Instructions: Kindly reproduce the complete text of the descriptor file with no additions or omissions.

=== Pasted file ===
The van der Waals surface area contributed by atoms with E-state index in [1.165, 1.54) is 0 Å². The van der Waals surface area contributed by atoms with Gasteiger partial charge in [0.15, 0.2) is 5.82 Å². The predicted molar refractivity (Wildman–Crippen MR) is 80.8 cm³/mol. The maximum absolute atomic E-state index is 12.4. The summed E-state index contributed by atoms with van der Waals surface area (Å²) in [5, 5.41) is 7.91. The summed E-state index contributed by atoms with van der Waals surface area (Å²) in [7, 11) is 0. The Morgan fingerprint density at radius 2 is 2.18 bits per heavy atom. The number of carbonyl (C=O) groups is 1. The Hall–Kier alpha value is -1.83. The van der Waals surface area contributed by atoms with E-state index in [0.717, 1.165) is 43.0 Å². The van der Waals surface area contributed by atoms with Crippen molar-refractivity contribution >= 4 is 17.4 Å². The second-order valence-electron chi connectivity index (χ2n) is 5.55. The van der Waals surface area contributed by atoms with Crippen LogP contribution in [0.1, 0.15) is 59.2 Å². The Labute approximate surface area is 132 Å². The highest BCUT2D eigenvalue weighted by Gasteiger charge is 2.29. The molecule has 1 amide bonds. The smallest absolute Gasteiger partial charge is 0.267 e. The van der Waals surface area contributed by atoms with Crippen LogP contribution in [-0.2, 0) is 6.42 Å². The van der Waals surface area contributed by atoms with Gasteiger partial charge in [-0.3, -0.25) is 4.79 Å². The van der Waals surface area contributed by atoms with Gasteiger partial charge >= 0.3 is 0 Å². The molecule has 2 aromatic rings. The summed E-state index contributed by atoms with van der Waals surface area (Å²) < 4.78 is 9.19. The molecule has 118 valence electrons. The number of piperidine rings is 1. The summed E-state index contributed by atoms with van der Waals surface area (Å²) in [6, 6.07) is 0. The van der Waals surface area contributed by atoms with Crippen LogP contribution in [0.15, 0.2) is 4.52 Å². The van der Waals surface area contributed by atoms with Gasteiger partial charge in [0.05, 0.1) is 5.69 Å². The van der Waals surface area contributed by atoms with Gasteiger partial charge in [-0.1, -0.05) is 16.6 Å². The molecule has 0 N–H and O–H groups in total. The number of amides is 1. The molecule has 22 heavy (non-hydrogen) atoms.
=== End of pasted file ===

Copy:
The van der Waals surface area contributed by atoms with E-state index in [1.165, 1.54) is 0 Å². The van der Waals surface area contributed by atoms with Gasteiger partial charge in [0.15, 0.2) is 5.82 Å². The predicted molar refractivity (Wildman–Crippen MR) is 80.8 cm³/mol. The maximum absolute atomic E-state index is 12.4. The summed E-state index contributed by atoms with van der Waals surface area (Å²) in [5, 5.41) is 7.91. The summed E-state index contributed by atoms with van der Waals surface area (Å²) in [7, 11) is 0. The Morgan fingerprint density at radius 2 is 2.18 bits per heavy atom. The number of carbonyl (C=O) groups is 1. The Hall–Kier alpha value is -1.83. The van der Waals surface area contributed by atoms with E-state index in [0.717, 1.165) is 43.0 Å². The van der Waals surface area contributed by atoms with Crippen molar-refractivity contribution >= 4 is 17.4 Å². The second-order valence-electron chi connectivity index (χ2n) is 5.55. The van der Waals surface area contributed by atoms with Crippen LogP contribution in [0.1, 0.15) is 59.2 Å². The Labute approximate surface area is 132 Å². The highest BCUT2D eigenvalue weighted by Gasteiger charge is 2.29. The molecule has 1 amide bonds. The smallest absolute Gasteiger partial charge is 0.267 e. The van der Waals surface area contributed by atoms with Crippen LogP contribution in [-0.2, 0) is 6.42 Å². The van der Waals surface area contributed by atoms with Gasteiger partial charge in [-0.3, -0.25) is 4.79 Å². The van der Waals surface area contributed by atoms with Gasteiger partial charge >= 0.3 is 0 Å². The molecule has 2 aromatic rings. The summed E-state index contributed by atoms with van der Waals surface area (Å²) < 4.78 is 9.19. The molecule has 118 valence electrons. The number of piperidine rings is 1. The summed E-state index contributed by atoms with van der Waals surface area (Å²) in [6, 6.07) is 0. The van der Waals surface area contributed by atoms with Crippen LogP contribution in [0.15, 0.2) is 4.52 Å². The van der Waals surface area contributed by atoms with Gasteiger partial charge in [0.05, 0.1) is 5.69 Å². The van der Waals surface area contributed by atoms with Gasteiger partial charge in [-0.1, -0.05) is 16.6 Å². The molecule has 0 N–H and O–H groups in total. The number of amides is 1. The molecule has 22 heavy (non-hydrogen) atoms.